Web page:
At AFA, we hear our clients express concerns about two financial challenges more often than any others:
• Will I be ready to retire with the lifestyle I want?
• What can I do to protect myself from rising health care costs now and in the future?
Did you realize there is a single vehicle that can help you make progress in both areas? It’s called a health savings account (HSA), which is a government-regulated savings account that combines many of the tax benefits of a Flexible Spending Account and a 401(k), including:
• Your contributions to the plan are pre-tax (if offered through your employer) or tax-deductible (if established on your own). If funded through your employer’s plan, you also don’t pay FICA on the contributions, putting an extra 7.65% back in your pocket.
• Withdrawals for qualified medical expenses are tax-free (more about that below).
• The balance in your plan (that you don’t spend for medical expenses) grows tax-deferred and can be rolled over from year to year, supplementing other retirement savings.
Who Can Qualify?
Many larger employers offer HSA’s to the employees, but even if your employer doesn’t offer this benefit, you may still be able to establish and fund one yourself. Who can qualify for an HSA?
HSAs are available only to people who have a qualifying, high-deductible health plan (HDHP), which for 2019 means the insurance plan must have a deductible of at least $1,350 for individuals and $2,700 for families. In addition, maximum out-of-pocket costs (including deductibles and co-pays) are $6,750 for individuals and $13,500 for families.
Even if you are covered by an HDHP, you still need to make sure you’re not covered by any disqualifying plans or programs. These include:
• Another health plan that isn’t HSA-qualified, including a spouse’s health plan or a supplemental health plan.
• Medicare, Medicaid, or Tricare. However, you can still be HSA-eligible if your spouse is enrolled in one of those plans.
• A Flexible Spending Account (FSA) for either you or your spouse.
• Veteran’s healthcare benefits (either being received currently or in the past 90 days for any non-service-connected disability).
• Currently being claimed as a dependent on another person’s tax return.
If none of these conditions apply to you, and you’ve verified that your health plan is HSA-qualified, then you’re eligible for an HSA.
How Much Can You Contribute?
The IRS sets limits on the maximum amount that can be contributed to an HSA each year. For 2019, the contribution limits are $3500 for an individual and $7000 for a family (or $4500 and $8000 if you are 55 or older). It’s important to remember that ALL contributions made by you or your employer to ANY HSA’s established on your own or through your employer will count towards these limits.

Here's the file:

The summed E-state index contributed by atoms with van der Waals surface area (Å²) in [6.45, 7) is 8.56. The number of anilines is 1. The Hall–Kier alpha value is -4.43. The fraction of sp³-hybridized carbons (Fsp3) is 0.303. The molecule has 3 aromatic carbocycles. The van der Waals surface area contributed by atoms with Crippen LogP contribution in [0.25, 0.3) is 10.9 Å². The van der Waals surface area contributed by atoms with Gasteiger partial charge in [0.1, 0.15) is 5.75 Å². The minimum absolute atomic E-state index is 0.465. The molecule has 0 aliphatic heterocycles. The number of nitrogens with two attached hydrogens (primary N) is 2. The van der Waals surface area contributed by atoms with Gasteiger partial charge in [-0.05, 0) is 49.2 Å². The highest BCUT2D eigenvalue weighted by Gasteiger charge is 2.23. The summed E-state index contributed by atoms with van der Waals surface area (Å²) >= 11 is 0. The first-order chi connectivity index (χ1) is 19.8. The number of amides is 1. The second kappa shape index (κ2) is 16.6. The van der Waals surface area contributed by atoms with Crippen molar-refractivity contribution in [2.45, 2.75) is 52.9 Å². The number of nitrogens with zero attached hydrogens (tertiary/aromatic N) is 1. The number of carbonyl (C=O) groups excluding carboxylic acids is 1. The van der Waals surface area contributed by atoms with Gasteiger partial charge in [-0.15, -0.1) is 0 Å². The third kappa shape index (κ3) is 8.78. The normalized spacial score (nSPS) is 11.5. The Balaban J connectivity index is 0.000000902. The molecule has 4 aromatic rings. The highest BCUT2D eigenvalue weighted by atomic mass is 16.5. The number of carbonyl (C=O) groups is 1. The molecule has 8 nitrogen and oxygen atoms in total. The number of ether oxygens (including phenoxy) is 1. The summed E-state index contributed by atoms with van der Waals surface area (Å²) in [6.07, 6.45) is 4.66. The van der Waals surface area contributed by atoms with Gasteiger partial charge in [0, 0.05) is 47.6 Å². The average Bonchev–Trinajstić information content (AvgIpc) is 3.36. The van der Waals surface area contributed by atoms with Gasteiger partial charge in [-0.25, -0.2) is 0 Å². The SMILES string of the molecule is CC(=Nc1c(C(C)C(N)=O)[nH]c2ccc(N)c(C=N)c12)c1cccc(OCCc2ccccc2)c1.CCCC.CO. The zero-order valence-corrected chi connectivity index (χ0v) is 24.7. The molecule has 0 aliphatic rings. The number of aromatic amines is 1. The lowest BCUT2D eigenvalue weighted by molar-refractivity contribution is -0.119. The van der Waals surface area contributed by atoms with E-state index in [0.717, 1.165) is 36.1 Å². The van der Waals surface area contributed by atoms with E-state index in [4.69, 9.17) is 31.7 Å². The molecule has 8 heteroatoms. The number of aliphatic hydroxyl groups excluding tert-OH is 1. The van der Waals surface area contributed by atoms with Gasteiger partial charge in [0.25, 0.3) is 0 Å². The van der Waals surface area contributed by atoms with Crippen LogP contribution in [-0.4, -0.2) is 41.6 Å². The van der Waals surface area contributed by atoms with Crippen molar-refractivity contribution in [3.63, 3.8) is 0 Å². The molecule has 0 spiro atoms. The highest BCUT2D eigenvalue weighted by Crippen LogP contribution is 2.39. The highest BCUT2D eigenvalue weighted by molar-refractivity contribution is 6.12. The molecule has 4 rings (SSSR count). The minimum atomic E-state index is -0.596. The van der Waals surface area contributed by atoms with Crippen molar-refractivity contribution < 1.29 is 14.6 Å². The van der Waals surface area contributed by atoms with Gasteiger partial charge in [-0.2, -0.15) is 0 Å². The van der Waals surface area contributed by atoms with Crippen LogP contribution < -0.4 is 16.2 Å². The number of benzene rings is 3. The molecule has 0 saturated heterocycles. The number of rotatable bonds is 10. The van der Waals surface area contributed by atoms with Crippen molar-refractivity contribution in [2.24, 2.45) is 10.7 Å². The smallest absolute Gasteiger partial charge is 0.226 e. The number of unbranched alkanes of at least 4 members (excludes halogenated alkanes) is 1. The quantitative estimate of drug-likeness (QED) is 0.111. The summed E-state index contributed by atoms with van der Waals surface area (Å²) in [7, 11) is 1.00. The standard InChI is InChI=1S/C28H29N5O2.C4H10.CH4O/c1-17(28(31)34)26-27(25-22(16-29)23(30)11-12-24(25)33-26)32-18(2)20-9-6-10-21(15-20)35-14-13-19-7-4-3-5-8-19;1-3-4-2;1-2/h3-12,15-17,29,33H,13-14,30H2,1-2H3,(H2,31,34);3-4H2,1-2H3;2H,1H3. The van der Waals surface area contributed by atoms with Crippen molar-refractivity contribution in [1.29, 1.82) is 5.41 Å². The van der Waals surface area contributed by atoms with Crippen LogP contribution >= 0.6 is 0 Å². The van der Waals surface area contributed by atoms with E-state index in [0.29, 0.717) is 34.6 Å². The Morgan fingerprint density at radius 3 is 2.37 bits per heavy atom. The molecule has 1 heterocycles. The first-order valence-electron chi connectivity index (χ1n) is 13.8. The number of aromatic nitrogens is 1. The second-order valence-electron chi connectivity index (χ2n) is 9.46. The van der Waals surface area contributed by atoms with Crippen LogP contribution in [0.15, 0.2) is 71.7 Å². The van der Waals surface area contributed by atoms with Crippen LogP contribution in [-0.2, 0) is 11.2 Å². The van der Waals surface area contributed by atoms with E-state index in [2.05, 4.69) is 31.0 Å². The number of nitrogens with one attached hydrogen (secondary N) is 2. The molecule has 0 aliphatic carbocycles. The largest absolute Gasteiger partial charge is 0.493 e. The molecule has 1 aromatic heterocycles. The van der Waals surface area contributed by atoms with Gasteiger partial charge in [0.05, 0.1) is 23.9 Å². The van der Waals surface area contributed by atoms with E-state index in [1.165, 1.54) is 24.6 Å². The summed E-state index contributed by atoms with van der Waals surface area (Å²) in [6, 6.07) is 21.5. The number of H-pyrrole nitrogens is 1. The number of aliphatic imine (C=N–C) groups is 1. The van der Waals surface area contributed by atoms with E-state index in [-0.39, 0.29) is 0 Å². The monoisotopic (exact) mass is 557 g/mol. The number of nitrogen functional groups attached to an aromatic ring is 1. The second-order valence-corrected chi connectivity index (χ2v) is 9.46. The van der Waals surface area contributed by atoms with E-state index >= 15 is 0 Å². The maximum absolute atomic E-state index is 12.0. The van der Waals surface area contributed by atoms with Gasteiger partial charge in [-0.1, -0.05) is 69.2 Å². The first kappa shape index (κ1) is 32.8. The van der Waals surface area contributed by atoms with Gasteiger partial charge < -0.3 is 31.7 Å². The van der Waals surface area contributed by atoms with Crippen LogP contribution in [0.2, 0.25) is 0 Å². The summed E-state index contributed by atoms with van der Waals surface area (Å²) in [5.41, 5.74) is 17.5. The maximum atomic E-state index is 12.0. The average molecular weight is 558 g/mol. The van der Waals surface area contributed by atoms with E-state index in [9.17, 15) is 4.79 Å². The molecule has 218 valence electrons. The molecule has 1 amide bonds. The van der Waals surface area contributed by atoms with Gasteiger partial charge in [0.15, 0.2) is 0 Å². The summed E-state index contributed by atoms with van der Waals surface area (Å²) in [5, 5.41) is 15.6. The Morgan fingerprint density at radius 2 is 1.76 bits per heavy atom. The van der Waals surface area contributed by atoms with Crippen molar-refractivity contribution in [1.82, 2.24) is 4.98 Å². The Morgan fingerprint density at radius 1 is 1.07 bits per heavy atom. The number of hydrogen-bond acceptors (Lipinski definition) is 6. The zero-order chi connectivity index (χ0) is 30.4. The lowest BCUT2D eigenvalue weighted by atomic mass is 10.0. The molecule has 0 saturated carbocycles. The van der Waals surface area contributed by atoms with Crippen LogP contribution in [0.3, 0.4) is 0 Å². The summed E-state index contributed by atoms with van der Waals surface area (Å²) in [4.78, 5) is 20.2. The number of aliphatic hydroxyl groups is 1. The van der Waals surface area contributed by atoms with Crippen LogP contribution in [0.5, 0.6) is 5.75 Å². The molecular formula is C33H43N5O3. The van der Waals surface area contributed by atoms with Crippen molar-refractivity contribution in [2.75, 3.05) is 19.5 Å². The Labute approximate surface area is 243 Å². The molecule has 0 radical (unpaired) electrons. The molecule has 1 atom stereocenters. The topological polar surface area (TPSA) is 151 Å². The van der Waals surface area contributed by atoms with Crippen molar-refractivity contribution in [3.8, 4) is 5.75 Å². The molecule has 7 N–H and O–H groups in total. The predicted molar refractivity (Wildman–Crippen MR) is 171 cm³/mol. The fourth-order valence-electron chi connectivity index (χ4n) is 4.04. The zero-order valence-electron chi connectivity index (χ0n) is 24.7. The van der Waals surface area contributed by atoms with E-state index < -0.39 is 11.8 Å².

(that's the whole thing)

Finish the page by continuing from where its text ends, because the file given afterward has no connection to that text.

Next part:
What Can You Use HSA funds for?
The most powerful way to use your HSA is to use it to pay for qualified medical expenses for you, your spouse, or tax dependents, since all such withdrawals are completely tax-free, (even if your family members are on different health plans or ineligible for HSA’s). Generally, an eligible expense is anything prescribed by a doctor for a medical condition that returns you to a normal state of health (like doctor bills, prescriptions, eyeglasses, or fillings). Certain insurance premiums are also eligible, like qualified long-term care premiums and COBRA. And although you’re not eligible for an HSA if you’re enrolled in Medicare, you can use existing HSA funds to pay for parts of you or your spouse’s Medicare premiums. For a comprehensive list, see IRS Publication 502 and IRS Publication 969.
You can even use your HSA to pay for non-eligible expenses at any time, for any reason. However, withdrawals for ineligible expenses carry a big tax burden, since they are taxed at ordinary income tax rates plus a 20% penalty. However, once you reach age 65, the 20% tax penalty disappears. At that point, your HSA works like a 401k or pre-tax IRA.
As you can see, the most powerful benefits from an HSA come from funding one early and often to allow time for the funds to grow tax-deferred. However, if you are nearing retirement, it’s still not too late to consider an HSA. If you find that you and your family are currently “light” users of health care, the high-deductible plan might result in significant savings on your health insurance coverage while working, since a HDHP generally has much lower premiums than a lower deductible plan. In addition, if the bulk of the contributions to your HSA are not generally needed each year, the balance can grow and accumulate, giving you a tax-free pot of money to pay health care costs in retirement.
If you are wondering if an HSA could be a helpful addition to your financial plan, we welcome the opportunity to discuss it with you in the context of your Retire-ReadyFIT™.